A Hysterosalpingogram (HSG) is a procedure performed by using a real-time form of x-ray called fluoroscopy.

An HSG is usually done as part of an infertility evaluation for a woman of childbearing age. The fluoroscopic exam evaluates the shape of the uterus and checks whether the fallopian tubes are open. It's also used to investigate miscarriages due to problems in the uterus.

This exam is minimally invasive. Complications are rare.

The hysterosalpingogram should be performed between the 7th and 10th day of a woman’s menstrual cycle. Day one is the day menstruation begins. Women should also abstain from sexual intercourse from the onset of menstruation until the completion of the exam.

When would I get a Hysterosalpingogram?

The procedure may be recommended by a medical provider to investigate repeated miscarriages that result from congenital or acquired abnormalities of the uterus. A hysterosalpingogram may also determine the presence and severity of these abnormalities, including:

  • tumor masses
  • adhesions
  • uterine fibroids

An HSG is also used to evaluate the openness of the fallopian tubes, and to monitor the effects of tubal surgery, including:

  • blockage of the fallopian tubes due to infection or scarring
  • tubal ligation
  • the closure of the fallopian tubes in a sterilization procedure and a sterilization reversal
  • the re-opening of the fallopian tubes following a sterilization or disease-related blockage.

What Will I Experience?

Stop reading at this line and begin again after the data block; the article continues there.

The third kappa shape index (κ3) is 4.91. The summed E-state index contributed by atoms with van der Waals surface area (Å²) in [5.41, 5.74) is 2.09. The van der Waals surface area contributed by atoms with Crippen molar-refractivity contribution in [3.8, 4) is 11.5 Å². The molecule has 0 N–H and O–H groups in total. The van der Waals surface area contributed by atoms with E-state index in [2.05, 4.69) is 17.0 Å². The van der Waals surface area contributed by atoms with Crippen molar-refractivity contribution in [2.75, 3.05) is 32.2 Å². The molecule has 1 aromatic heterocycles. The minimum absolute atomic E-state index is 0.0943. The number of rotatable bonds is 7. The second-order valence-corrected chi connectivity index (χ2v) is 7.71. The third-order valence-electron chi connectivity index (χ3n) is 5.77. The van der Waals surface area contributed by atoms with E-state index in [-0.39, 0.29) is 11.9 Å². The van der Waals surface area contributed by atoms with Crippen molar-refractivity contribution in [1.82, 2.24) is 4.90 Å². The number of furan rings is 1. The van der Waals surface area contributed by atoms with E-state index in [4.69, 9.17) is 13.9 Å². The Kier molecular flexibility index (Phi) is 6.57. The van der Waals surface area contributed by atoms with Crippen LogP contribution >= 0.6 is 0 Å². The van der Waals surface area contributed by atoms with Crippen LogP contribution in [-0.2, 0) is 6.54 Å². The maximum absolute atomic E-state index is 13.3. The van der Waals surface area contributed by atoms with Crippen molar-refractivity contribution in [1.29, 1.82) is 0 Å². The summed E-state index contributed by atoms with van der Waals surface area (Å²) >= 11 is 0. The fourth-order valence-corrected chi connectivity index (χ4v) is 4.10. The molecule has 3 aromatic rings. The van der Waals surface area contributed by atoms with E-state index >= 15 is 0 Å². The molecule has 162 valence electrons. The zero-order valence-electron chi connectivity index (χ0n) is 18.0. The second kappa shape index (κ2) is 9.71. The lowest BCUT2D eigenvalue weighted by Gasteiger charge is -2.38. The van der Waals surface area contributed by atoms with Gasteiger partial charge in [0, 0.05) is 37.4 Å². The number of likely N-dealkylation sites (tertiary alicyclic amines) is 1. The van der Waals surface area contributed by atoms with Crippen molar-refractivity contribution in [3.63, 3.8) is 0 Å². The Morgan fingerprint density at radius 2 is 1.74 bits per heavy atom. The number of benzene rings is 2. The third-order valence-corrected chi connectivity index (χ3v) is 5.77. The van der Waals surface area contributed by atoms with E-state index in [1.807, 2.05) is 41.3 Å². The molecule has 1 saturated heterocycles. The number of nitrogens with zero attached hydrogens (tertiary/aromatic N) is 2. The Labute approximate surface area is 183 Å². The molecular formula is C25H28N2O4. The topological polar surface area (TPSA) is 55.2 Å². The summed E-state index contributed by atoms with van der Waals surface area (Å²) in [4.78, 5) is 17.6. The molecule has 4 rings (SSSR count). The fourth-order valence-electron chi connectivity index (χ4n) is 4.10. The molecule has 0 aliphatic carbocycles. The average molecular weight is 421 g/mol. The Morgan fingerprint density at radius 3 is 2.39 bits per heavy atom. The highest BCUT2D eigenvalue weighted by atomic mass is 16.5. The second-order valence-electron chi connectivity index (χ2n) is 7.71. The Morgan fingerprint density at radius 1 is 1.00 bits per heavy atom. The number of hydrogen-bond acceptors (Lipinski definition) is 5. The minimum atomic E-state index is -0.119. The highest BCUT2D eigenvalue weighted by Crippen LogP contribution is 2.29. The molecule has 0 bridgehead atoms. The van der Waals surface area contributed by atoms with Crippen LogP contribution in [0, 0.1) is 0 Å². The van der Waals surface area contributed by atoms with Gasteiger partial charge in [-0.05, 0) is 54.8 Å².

The radiologist introduces a speculum into the vaginal cavity to visualize the cervix. The cervix is cleaned with a Betadine preparation and then a thin catheter is inserted through the cervical canal into the endometrial cavity.

A small balloon at the end of the catheter is inflated in the endometrial cavity to provide a good seal.

Under fluoroscopic observation, the radiologist injects a small amount of water-soluble contrast (15-20 cc), which fills the endometrial cavity of the uterus and both fallopian tubes. The tubal anatomy and patency can be assessed. Normally, the tubes are slender and spill freely into the peritoneal cavity. Side views of the uterus and tubes may be obtained by having the woman change her position on the table.

Typically, an HSG causes mild or moderate uterine cramping for about five to ten minutes. However, some may experience cramps for several hours. These symptoms can be greatly reduced by taking medications used for menstrual cramps before the procedure or when they occur.

A hysterosalpingogram usually takes less than five minutes to complete.